The participants included Albiery Amaya-Gomez, Jeffrey Reyes Espinal, Jeffrey Garcia, Sukhleen Kaur Nathalie Larin and Z’Dhanne Williams. HCARE administrator, Erik Flynn, presented certificates and white coats to the participants at the March Board of Education meeting. He then led the students in the white coat oath.

Holocaust Survivor Preaches Acceptance and Kindness

Holocaust Survivor Preaches Acceptance and Kindness photo
Holocaust Survivor Preaches Acceptance and Kindness photo 2
Holocaust Survivor Preaches Acceptance and Kindness photo 3
Holocaust Survivor Preaches Acceptance and Kindness photo 4
Amityville Memorial High School sophomores received a first-hand account of one of the darkest periods in the human history as they gathered in the library to hear from Holocaust survivor Werner Reich.

Through personal stories and pictures, Mr. Reich vividly described the historical event that resulted in the death millions of people. He shared his own tales of persecution, capture and imprisonment before liberation by American military forces when he was 17. After returning to Yugoslavia for two years, he moved to England and then the United States, where he was finally able to complete his education.

Mr. Reich said that while the Holocaust occurred many decades ago, there are lessons that apply to modern society. He called on students to fight any and all forms of oppression, including bullying. Even if someone isn't the victim of bullying, they should not be a bystander if they see it happening.

“Be the first to act,” he said. “Help without being asked.”

He added that speaking up is not snitching. Before concluding his presentation, Mr. Reich asked students to reflect on the question, “What kind of person will you be when others are in need?” 

Sharing Without Borders in Amityville

Sharing Without Borders in Amityville photo

Forty students from three Long Island high schools came together after school at Amityville Memorial High School on March 12 to continue their discussion on issues affecting society. Through the Breaking Borders program, Amityville students welcomed their peers from Oyster Bay and Syosset high schools to share their thoughts about inequality.

After bonding over pizza in the cafeteria, students moved to the gymnasium where they met in small groups. Discussion prompts included their perceptions of inequality and why it exists, gender pay equality, reasons some people don’t stand for the Pledge of Allegiance, and personal experiences with inequality. Each group had a student leader to facilitate conversation. 

Amityville social studies teacher Matthew Tomasi said the rules were simple: students had to come in with an open mind and respect each other’s opinions. The purpose was to foster an honest dialogue among teenagers who have grown up in different communities.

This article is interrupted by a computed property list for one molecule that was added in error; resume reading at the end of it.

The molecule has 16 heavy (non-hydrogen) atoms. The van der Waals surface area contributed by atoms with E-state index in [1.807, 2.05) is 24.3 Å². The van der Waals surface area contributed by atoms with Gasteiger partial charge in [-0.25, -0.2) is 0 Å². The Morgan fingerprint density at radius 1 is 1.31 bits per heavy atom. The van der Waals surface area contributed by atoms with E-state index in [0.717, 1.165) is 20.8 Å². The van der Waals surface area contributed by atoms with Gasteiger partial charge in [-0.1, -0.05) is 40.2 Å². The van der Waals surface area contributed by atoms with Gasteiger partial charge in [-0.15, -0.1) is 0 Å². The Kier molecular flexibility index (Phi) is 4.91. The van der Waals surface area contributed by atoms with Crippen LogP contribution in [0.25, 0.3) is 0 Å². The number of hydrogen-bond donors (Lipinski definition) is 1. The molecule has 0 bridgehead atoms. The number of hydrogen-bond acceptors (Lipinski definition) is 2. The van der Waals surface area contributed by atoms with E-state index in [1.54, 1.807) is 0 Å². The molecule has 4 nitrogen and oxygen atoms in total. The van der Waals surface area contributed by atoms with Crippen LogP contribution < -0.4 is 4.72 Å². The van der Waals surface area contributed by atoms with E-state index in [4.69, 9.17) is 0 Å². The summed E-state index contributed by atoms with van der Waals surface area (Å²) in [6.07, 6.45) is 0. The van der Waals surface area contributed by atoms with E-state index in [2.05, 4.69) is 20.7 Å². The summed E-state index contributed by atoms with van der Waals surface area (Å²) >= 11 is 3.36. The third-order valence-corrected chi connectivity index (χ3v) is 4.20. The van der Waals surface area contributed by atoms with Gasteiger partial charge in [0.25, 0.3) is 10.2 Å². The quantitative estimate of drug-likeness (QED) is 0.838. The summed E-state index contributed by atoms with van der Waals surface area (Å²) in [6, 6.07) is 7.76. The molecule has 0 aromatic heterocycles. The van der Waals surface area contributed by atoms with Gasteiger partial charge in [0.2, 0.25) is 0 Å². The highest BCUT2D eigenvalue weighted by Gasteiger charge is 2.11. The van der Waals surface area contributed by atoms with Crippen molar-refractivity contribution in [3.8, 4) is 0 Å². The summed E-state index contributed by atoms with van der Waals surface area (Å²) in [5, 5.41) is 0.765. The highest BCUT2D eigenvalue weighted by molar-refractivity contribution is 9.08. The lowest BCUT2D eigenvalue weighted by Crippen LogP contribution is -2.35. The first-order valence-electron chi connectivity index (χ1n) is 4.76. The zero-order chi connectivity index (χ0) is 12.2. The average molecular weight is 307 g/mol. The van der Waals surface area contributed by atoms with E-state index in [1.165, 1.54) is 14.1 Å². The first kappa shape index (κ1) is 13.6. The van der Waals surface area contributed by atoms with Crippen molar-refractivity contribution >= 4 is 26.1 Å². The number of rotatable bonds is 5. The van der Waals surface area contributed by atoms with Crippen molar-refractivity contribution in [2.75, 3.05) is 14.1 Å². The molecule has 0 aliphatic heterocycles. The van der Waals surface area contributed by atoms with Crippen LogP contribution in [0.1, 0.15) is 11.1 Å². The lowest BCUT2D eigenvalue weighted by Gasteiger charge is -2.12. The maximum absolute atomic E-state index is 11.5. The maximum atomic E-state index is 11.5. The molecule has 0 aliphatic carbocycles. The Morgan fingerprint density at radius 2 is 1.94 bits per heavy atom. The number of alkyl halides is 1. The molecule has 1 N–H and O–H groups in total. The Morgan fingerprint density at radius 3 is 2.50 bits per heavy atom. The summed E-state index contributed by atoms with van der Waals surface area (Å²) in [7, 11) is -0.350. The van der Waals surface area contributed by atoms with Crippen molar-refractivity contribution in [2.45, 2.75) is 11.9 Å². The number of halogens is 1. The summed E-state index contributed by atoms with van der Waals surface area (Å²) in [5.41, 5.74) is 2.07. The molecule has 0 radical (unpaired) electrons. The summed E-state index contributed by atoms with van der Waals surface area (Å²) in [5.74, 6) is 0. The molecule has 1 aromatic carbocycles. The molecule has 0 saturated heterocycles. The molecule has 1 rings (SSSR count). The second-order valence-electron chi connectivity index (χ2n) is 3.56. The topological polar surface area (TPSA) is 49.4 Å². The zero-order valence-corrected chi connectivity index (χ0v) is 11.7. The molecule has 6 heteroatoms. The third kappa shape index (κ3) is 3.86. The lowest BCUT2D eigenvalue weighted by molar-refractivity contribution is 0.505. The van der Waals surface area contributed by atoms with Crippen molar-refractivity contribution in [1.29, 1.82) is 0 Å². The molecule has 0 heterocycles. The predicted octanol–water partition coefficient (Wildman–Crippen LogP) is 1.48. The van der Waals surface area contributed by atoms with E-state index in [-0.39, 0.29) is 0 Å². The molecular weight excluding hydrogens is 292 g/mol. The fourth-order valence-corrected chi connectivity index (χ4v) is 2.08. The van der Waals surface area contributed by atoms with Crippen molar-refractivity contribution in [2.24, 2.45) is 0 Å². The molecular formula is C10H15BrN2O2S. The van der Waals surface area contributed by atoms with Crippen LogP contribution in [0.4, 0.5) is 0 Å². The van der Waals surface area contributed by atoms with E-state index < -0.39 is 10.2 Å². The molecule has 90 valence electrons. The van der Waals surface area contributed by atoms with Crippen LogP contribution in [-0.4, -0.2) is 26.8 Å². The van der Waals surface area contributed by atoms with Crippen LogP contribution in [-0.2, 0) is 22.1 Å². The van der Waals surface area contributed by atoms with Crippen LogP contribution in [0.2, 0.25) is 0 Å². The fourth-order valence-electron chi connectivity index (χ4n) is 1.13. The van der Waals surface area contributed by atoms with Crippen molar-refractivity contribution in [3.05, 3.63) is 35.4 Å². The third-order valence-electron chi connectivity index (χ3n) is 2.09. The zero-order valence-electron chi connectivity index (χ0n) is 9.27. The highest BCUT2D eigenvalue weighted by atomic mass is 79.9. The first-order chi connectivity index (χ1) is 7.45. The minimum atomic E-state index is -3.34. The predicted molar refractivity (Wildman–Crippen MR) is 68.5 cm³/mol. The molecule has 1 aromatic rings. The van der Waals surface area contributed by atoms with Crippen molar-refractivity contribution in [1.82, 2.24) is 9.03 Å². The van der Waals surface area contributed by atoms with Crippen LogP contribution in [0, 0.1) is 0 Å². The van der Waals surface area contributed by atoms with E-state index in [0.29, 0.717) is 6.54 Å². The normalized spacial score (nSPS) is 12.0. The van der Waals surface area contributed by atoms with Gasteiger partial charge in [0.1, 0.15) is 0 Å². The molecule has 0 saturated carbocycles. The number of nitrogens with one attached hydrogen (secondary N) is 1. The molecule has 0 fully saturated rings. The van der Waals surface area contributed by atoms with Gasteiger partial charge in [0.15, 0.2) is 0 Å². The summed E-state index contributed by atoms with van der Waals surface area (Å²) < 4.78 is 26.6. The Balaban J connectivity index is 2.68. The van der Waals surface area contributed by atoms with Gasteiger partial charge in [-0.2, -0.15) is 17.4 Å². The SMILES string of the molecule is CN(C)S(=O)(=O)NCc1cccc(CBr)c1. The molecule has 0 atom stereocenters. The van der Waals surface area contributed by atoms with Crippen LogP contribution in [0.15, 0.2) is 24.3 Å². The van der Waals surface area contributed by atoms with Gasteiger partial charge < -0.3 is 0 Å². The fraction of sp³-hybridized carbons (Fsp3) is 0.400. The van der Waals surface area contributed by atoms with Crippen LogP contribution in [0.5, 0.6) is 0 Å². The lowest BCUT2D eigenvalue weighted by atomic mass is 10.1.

“It’s nice to learn about other people on Long Island and to speak to people with different perspectives,” Amityville sophomore Johnatan Blanchard said about his reasons for taking part in the Breaking Borders program. 

Earlier this year, Mr. Tomasi took a group of 12 Amityville students from his Advanced Placement European History class to Freeport High School for a Breaking Borders program on family traditions. In addition to thoughtful and productive discussions, students also wrapped Christmas presents for children in the community.

Mr. Tomasi said that word quickly spread among the Amityville student body about the experience. He then took a group of 30 interested students to the next program at Elmont Memorial High School, where the conversation centered on immigration. Students also brought canned goods to donate to Elmont’s food drive. Joining students and Mr. Tomasi on that trip were Assistant Principal Brian Suckle, social studies teacher Robert Annese and science teacher Patrick Fallot.  

“It’s good for the students to meet different people from different parts of Long Island to bring issues to light,” Mr. Tomasi said. “It allows the students to face the challenges currently in our society, because they are going to be the generation that finds solutions.” 

Breaking Borders is a student-run leadership program which aims to break down ethnic, socio-economic, racial and religious barriers among students from different Long Island school districts. The program fosters respect, tolerance and understanding by encouraging open and honest dialogue among students. Mr. Tomasi said after the sessions at three different high schools, Amityville students “walked away seeing things from a different perspective.”

Wednesday, April 24, 2019